• The Brave Little Toaster put a very cynical spin on the idea of anthropomorphic appliances and electronics: Like Toy Story 3, the plot kicked off with the main characters believing that they had been abandoned by their owner, introduces newer appliances which threaten their coveted favorite status, and delivers a truly horrific climax where, like Toy Story 3's incinerator scene, the appliances (and their master) are dumped into a junkyard, thrown onto a conveyor belt by a psychopathic magnet, and almost crushed to death.
  • Cars 2, by calling attention to the darker implications of Mater's prior Butt Monkey status, turns him into The Woobie.
  • Alien doesn't explain what exactly has laid the eggs that the doomed crew of the Nostromo discovered on the ship of LV-426. It simply explains that the eggs were hosts to deadly creatures, one of which was strong enough to wipe out most of the crew after it grew big enough. But in Aliens, we discover what exactly laid those eggs, the Xenomorph Queen. And yes, she's horrfiying-even more so than the original Xenomorph from aliens, also known as Kane's son.


Literature

  • In Seven Sorcerers by Carol King, we get Boogeymen. They are super strong, super fast, can breathe fire and are invisible to adults. However, they usually use all this to scare and kidnap children (for example, invisibility ensures adults don't believe the child). Since there are just "a few dozens" of them and they spend weeks or months on one child, their total impact is pretty negligable, right? Well, in "Shadow Spell", two of them start a killing rampage on adults (who, unable to see them, are mostly defenseless) and kill hundreds of humans per night. Thankfully, Skerridge, another Boogeyman, rebels and kills them both, ending the rampage
    • Same goes for Vespilio's Body Surf, distillation machine, and the Maug. The body count in Shadow Spell is gigantic.


Live Action TV

  • In Dollhouse we're introduced to the technology to reprogram people's memories and personalities, and it's being used to provide rich people with high quality midwives and fantasy lovers. Why aren't the people with this technology using it for more ambitious and nefarious purposes? Halfway through the season we find out that they are.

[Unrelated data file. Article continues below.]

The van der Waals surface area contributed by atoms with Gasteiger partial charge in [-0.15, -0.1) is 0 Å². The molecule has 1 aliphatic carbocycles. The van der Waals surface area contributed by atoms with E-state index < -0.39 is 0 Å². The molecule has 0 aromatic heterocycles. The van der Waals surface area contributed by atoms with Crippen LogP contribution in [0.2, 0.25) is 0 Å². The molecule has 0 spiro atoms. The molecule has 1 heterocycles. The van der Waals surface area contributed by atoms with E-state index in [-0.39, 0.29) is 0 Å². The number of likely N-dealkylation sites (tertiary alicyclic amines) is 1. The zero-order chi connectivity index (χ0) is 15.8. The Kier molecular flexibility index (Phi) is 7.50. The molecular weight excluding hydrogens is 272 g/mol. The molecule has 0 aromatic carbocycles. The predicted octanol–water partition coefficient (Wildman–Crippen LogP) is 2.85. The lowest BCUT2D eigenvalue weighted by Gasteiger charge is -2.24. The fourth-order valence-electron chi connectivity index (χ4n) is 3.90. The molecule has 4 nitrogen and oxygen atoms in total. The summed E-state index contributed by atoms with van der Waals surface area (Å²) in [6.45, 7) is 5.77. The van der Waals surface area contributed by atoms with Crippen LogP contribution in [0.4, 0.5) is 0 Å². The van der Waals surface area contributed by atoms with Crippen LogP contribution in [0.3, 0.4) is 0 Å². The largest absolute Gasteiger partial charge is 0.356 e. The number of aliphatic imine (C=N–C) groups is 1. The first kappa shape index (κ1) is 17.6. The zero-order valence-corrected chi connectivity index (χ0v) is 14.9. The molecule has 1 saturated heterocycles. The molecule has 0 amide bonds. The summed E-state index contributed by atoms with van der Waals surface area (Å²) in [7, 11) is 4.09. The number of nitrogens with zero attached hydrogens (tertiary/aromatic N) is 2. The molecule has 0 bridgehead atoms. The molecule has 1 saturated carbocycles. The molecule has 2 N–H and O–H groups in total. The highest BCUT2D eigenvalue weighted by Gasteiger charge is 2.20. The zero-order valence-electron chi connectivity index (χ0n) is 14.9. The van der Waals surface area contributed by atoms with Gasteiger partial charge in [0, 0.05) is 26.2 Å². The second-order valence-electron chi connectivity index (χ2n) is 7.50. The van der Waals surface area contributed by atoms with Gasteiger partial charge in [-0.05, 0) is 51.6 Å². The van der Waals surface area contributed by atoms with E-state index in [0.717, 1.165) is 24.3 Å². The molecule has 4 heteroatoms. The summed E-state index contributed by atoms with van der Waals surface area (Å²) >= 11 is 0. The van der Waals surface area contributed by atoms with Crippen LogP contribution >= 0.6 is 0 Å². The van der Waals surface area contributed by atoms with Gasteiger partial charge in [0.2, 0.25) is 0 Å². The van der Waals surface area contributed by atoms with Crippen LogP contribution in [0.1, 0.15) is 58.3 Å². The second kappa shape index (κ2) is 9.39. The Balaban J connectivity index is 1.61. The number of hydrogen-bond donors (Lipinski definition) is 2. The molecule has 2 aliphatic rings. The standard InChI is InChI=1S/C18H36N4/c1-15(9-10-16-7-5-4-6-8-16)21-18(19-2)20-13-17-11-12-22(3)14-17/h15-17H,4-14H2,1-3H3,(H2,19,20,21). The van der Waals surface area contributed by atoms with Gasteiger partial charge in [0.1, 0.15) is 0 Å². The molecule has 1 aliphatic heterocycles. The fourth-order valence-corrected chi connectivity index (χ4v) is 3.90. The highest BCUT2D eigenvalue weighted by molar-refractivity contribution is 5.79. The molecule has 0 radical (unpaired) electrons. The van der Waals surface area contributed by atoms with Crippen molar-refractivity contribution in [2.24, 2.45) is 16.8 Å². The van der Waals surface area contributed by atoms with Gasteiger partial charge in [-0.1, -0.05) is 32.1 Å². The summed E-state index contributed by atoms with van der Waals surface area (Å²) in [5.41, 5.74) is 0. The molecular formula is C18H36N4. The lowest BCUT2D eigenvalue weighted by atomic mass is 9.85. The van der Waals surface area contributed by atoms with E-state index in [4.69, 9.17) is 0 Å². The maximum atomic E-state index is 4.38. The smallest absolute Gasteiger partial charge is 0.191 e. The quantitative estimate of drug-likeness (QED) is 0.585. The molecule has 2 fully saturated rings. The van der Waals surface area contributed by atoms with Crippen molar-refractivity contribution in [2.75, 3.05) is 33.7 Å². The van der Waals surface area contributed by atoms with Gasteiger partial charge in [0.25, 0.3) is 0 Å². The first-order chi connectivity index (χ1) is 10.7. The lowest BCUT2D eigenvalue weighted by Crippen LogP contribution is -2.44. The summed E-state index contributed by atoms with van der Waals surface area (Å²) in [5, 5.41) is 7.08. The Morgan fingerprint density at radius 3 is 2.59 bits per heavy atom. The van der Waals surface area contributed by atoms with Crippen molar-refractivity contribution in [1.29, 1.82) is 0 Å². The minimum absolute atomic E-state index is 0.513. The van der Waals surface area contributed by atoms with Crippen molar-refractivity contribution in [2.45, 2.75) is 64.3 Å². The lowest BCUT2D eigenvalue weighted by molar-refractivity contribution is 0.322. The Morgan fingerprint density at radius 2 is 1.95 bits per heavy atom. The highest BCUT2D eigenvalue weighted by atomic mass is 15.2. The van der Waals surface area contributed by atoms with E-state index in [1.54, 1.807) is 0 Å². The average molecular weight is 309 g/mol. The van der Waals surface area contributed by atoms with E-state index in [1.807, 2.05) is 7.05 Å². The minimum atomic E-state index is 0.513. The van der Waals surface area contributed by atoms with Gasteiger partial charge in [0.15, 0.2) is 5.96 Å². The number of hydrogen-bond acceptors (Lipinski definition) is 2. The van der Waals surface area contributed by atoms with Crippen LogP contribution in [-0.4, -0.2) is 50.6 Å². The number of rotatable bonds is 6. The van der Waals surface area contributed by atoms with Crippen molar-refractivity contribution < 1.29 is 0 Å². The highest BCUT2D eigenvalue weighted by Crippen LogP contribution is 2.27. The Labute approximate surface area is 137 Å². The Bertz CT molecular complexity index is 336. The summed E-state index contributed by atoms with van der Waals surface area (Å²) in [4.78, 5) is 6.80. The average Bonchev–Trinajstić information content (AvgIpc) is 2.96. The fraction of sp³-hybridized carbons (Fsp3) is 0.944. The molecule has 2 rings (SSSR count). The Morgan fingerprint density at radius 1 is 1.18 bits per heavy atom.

Theater

  • The first act of Into the Woods is a cheerful Fractured Fairy Tale. The second act is every single nasty consequence of every single person's actions coming back to haunt them.


Video Games

  • The Ecco the Dolphin series does this in Ecco: Tides Of Time, (the sequel to the original game) with the questions the concept of time travel raises. The original had Ecco time travel into the past one time to get a globe from past-Asterite to bring to present-asterite, and another time to save his fellow dolphins from a Vortex invasion. One cannot help but think this left questions about time travel in the minds of fans, because the sequel explored them in horrifying and confusing depth.
  • Pokémon Black and White does this with some of the Fridge Horror of the series. They introduced Team Plasma, an organization based on the idea that it's morally wrong for Trainers to even have Pokémon and that the interactions between them can never turn out well. The organization has two conflicting leaders -- N, who honestly believes in the organization's mantra, and Ghetsis, who only preaches this to try and convince everyone else in the world to release their Pokémon so that he'll be the most powerful Trainer around. Guess which one has a Heel Face Turn, and which one's the final boss. N and Ghetsis, respectively.
    • On the same note as Pokémon Special listed above, Pokémon Colosseum and XD let the Donphan out to play with Cipher attacking trainers that try to obstruct their operations. The S.S. Libra is the biggest case, with its human crew lost at sea after XD001 takes their ship away.